Who doesn’t love a clever product promotion, even (or maybe especially) the offbeat ones? Take the “Buy a truck, get a goat!” promotion by Mitsubishi Motors in New Zealand, aimed at the rural community. No word on whether it was successful in boosting sales of pickups, but it caused a buzz in 2009.
While pool and spa professionals might not have gone that far -- yet! -- they have come up with some imaginative promotional campaigns. Many companies have had success with cross-promotions, such as hot tub stores displaying motorcycles or deluxe TVs -- or pool builders teaming up with gyms.
Back in the 1970s, when spas were new, the industry wanted to get the word out. In Florida, for example, units were displayed in some unusual settings. One pool builder who had started installing spas wanted to reach more potential customers, including those in the exclusive “millionaires’ enclave” in Key Largo. So he held a swanky cocktail party at a private club, where he had set up some portable spas to hopefully generate interest. The invites went out and so many people showed up, some had to be turned away. Three sales were made that night, and more afterward, for a total of 14.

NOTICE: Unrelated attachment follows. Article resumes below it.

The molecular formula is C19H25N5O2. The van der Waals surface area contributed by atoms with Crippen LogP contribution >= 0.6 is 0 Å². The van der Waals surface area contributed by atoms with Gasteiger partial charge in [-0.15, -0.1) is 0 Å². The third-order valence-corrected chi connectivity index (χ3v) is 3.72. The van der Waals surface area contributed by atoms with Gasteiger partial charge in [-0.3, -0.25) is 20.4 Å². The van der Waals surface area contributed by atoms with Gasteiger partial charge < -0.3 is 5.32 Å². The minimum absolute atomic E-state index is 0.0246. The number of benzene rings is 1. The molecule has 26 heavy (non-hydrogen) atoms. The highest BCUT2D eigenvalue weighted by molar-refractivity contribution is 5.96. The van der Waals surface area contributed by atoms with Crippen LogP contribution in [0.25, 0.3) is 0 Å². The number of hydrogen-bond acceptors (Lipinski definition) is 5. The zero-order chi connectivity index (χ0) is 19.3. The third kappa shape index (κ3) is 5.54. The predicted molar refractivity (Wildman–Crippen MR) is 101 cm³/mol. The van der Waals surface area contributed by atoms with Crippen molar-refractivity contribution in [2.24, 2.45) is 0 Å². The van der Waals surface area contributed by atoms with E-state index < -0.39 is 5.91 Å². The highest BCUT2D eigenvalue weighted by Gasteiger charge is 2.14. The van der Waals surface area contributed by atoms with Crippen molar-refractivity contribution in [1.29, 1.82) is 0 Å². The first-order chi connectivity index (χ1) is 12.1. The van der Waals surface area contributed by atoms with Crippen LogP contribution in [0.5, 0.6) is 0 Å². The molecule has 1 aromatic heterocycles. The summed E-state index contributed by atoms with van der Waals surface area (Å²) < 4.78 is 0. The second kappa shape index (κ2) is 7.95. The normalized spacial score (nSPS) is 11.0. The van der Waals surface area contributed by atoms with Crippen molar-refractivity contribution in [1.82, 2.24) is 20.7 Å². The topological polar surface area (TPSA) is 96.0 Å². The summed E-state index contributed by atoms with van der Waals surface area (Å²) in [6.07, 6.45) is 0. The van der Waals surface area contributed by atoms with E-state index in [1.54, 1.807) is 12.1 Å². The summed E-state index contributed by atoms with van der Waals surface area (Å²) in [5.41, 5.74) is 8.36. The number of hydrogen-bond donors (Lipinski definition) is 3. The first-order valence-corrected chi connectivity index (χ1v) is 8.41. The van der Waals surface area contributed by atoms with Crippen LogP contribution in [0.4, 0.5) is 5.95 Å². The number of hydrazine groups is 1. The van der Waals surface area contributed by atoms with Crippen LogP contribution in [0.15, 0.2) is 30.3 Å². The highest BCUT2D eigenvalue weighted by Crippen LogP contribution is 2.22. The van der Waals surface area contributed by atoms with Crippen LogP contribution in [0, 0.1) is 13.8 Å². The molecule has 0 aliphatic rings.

Other spa professionals tried displaying units at unrelated businesses. One placed a portable spa at the top of the “up” escalator in a department store, with two life-size female mannequins in swim suits lounging inside. Shoppers saw it immediately upon reaching the upper level and were quite taken with it. The dealer got 60 leads from that promotion.
Alas, a dealer who set up a working spa in a bank wasn’t so fortunate. It caught people’s attention, but nary a sale resulted.
One of the most memorable promotions of yesteryear also involved a spa. In 1979, a California spa manufacturer set up its biggest unit outside its showroom, filled it with water … and brought in “a playful elephant named Bubbles” to sit in the unit, splashing and having fun. The photo in Pool & Spa News at the time shows a pachyderm that seems to be having a blast. It was a unique way to illustrate the spa’s structural integrity and roominess – and it worked.